Prior to the 2010 season baseball pundits weren’t calling the Texas Rangers a team of destiny. The organization was mired in bankruptcy. That meant that Jon Daniels’ hands were tied during the off-eason.
They had a talent-laden line-up, but with a minuscule free agent budget, destiny seemed to belong to some other team.
JD was able to sign Rich Harden to a one-year deal with an option, leaving Michael Young to say, “He has the best stuff in the league. Not some of the best, the best I’ve seen!”
So, there was optimism in the clubhouse supported by the late off-season signing of former Rangers killer Vladimir Guerrero.
Of this move Ian Kinsler said, “To be able to get Vlad, it just got us excited. We realize that this is our year. It is all up to us now.”
They hit the field April 5th with Scott Feldman as the first home-grown pitcher to start Opening Day since Kenny Rogers in 1995.
Despite a win on Opening day, the team was just two games over .500 heading into June, yet somehow destiny was lurking.
June saw Micheal Young become the franchise all-time hit leader, passing Pudge Rodriquez. It saw Josh Hamilton win the AL Player of the Month award. It included an 11-game win streak, the second longest in franchise history. When all was said and done, it was the best month the Rangers had ever had: 21-6 for the month, 47-30 over all and tied with the Yankees for the best record in baseball.
In July the wins and losses did not matter, because on July 9th everything changed. That was the day the Rangers traded four prospects for Cy Young Award winner Cliff Lee. That was the day the players knew that management was all in. That was the day that Destiny began pounding on the clubhouse door.
The highlight of the dog days of the season came on Aug. 4th in Seattle. Legend has it that Michael Young launched that grand slam into the Seattle night at the exact moment that the sale of the team was completed back in Texas.
A group led by Nolan Ryan and Chuck Greenberg won the auction, and everyone in the organization felt like they were on Destiny’s doorstep!
They clinched the division on Sept. 25th in Oakland. Even in a small visitors clubhouse the celebration was sweet. The Rangers advanced to the post season for the first time in over a decade with a 90-72 record.
The playoffs got off to a weird and wonderful start in Tampa.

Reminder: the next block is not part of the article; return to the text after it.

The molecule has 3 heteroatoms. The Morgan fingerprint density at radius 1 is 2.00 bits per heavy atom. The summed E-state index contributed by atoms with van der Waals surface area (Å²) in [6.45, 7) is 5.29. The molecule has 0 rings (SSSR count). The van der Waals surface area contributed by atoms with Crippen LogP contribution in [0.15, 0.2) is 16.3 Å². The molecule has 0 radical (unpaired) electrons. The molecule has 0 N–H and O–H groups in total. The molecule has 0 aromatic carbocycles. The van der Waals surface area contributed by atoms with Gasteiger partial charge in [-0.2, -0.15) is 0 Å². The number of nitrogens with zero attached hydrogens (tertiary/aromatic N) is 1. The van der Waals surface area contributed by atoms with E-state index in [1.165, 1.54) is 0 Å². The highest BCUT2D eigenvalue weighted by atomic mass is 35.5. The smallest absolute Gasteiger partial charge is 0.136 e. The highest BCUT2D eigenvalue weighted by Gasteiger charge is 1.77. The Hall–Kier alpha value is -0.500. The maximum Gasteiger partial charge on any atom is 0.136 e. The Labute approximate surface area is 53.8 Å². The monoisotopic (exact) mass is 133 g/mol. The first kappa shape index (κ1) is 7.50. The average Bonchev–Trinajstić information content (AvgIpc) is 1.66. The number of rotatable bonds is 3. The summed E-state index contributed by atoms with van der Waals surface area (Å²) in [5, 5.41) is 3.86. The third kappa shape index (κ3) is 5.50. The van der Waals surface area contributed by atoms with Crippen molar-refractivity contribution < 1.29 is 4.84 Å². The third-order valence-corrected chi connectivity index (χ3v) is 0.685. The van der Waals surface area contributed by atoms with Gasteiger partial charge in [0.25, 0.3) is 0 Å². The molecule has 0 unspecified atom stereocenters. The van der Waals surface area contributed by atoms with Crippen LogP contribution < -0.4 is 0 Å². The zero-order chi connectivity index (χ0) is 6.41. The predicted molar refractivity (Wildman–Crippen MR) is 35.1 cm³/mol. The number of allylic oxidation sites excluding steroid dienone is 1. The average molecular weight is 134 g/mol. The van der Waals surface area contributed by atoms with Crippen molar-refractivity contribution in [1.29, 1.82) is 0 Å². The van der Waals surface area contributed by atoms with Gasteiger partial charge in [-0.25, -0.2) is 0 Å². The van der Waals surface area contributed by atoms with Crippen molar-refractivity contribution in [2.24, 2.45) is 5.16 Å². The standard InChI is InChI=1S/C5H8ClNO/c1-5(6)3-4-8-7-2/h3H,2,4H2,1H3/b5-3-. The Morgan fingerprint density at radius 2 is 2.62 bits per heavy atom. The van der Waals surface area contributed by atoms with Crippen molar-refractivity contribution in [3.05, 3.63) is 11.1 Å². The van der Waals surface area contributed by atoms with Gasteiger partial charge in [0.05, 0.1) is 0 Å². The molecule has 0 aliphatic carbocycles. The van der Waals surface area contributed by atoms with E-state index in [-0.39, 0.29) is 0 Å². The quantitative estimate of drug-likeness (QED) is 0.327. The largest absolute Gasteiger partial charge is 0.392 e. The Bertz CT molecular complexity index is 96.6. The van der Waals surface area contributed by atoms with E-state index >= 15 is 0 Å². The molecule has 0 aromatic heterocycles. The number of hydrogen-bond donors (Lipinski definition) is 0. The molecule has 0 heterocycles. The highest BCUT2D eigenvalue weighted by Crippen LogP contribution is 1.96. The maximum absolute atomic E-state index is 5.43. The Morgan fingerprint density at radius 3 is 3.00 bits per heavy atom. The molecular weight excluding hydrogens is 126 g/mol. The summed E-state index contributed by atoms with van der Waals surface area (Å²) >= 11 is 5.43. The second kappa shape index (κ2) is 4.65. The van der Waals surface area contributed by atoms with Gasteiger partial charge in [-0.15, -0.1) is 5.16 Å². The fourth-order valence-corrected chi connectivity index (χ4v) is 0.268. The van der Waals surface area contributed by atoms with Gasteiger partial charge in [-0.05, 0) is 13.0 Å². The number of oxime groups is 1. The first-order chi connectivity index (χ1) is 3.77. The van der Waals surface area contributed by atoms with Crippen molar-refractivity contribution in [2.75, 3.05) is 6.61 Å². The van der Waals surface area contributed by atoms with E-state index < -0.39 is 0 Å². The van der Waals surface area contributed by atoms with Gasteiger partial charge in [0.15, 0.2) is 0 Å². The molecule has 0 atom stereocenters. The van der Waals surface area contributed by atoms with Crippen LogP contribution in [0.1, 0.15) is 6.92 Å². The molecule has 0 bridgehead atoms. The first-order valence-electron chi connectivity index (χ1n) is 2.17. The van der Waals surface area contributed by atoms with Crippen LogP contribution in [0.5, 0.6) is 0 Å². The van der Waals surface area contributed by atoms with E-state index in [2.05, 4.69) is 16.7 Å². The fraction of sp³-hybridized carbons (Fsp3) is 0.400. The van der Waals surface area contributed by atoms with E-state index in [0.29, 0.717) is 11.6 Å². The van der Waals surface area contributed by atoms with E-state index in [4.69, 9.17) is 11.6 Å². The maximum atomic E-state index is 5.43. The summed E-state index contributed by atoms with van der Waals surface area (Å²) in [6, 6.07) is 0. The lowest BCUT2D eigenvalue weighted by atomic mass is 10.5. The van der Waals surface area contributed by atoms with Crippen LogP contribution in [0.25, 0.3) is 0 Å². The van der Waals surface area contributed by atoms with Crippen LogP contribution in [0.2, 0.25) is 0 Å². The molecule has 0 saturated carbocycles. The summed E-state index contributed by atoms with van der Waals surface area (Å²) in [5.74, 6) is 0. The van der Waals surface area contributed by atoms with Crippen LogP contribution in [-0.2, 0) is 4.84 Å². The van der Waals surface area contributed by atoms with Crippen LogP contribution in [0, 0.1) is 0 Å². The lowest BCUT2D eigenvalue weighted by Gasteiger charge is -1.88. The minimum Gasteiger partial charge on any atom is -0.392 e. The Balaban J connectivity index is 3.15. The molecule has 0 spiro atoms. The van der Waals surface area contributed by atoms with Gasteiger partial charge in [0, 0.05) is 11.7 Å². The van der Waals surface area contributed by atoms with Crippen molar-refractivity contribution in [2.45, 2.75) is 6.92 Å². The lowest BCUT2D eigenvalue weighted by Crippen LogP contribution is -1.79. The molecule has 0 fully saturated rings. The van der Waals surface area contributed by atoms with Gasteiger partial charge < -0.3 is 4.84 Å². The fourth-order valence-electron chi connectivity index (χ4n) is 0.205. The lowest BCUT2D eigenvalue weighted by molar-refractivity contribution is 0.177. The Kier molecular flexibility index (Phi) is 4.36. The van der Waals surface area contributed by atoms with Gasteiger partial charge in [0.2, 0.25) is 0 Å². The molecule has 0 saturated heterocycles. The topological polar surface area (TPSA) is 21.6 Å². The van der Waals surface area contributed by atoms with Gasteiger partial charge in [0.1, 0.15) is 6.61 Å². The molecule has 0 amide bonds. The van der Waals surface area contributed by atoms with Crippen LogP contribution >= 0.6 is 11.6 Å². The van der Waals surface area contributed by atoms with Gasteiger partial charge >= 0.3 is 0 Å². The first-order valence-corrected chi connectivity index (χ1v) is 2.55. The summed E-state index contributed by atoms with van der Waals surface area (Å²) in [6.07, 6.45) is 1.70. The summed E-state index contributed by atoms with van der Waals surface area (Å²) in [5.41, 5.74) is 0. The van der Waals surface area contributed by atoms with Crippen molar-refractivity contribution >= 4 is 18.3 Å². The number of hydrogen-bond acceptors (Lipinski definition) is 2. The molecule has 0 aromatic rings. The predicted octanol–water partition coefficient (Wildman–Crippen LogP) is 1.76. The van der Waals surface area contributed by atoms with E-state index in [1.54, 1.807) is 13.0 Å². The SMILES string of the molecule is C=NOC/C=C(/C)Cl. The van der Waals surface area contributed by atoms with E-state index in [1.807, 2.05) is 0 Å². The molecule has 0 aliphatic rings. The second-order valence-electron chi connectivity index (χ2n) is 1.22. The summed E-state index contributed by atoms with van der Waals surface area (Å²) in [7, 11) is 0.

Cliff Lee stifled the Rays in a 5-1 victory in game one. C.J. Wilson was even better in game 2 – he shut Tampa out, and the Rangers were headed home with a commanding 2-0 lead in the series.
It went all the way to five games, but game five was one of the most impressive and aggressive games in the history of the franchise. It had been 40 years since a runner had scored from second on an infield grounder. The Rangers did that twice in this game. ALCS here we come, Bring on the Yankees!
The Rangers were 1-9 all-time against the Bronx Bombers in the post season. NY came from behind to win game one. The loss felt familiar and devastating to everyone except the players, who believed they were destined for greater things.
Colby Lewis became the first Rangers pitcher to win a home playoff game with a victory in game two. The Rangers won two games at the venerable Yankee stadium. And on Oct. 22nd, a crisp clear Friday night, Lewis took the ball again.
Josh Hamilton hit a three-run homer in the bottom of the first and the stage was set. The best night in the history of Globe Life Park was on!
When Neftali Feliz struck out former Ranger Alex Rodriquez to end the game it was ironic, it was euphoric, it was destiny!
The Rangers were headed to the World Series for the first time in Franchise History.
There weren’t many highlights in the series against the Giants, but there were more wins to come.
Josh Hamilton won the batting title and MVP of the American League, Neftali Feliz was rookie of the year, Ron Washington was the American league’s best manager and Jon Daniels its best executive.
If it is necessary to win in all to be called a team of destiny then I guess the 2010 Rangers weren’t, but they felt like Destiny’s Darlings. They were part of a great team that would be even greater the next year.
Sports columnist John Rhadigan is an anchor for the Fox Sports Southwest television network.